The lacrimal bone (latin: os lacrimale) is the smallest and the thinnest bone of the skull. The lacrimal bone is a paired bone that lies anteriorly in the medial wall of the orbit.
Each lacrimal bone has two surfaces (lateral and medial) and four borders (anterior, posterior, superior, and inferior).
The lateral (orbital) surface of the lacrimal bone is divided by a vertical posterior lacrimal crest. Anterior to the lacrimal crest lies a vertical groove - the lacrimal groove.
The lacrimal groove is a groove for the nasolacrimal duct, situated in the anterior part of the lateral surface of the lacrimal bone and on the frontal process of maxilla. The lacrimal groove of the lacrimal bone fuses anteriorly with the posterior border of the frontal process of the maxilla to form the fossa that houses the lacrimal sac. The medial wall of the groove has a descending extension that contributes to the formation of the nasolacrimal canal.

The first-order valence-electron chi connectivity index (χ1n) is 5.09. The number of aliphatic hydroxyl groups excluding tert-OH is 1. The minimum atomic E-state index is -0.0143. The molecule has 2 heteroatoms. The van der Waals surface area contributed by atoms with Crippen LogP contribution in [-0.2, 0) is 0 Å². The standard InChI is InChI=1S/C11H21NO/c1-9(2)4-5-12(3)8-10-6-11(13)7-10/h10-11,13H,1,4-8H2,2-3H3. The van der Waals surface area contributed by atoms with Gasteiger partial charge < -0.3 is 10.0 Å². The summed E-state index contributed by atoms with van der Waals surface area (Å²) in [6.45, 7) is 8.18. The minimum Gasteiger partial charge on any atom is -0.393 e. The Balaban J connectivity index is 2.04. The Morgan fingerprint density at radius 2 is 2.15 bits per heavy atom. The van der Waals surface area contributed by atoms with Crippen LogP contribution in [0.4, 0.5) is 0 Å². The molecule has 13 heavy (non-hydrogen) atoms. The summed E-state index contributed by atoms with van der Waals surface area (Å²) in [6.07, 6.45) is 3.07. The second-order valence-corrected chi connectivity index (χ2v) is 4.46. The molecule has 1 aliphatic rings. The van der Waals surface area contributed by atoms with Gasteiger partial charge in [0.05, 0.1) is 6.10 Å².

The medial (nasal) surface of the lacrimal bone presents a longitudinal ridge corresponding to the lacrimal crest on the lateral surface. The anterior region of the medial surface of the lacrimal bone forms part of the middle nasal meatus.
The anterior border of the lacrimal bone articulates with the frontal process of the maxilla.
The posterior border of the lacrimal bone articulates with the orbital plate of the ethmoid bone.
The superior border of the lacrimal bone articulates with the frontal bone.
The inferior border of the lacrimal bone articulates with the orbital surface of the maxilla, while its anterior portion is prolonged downward and articulates with the lacrimal process of the inferior nasal concha, contributing to the formation of the canal for the nasolacrimal duct.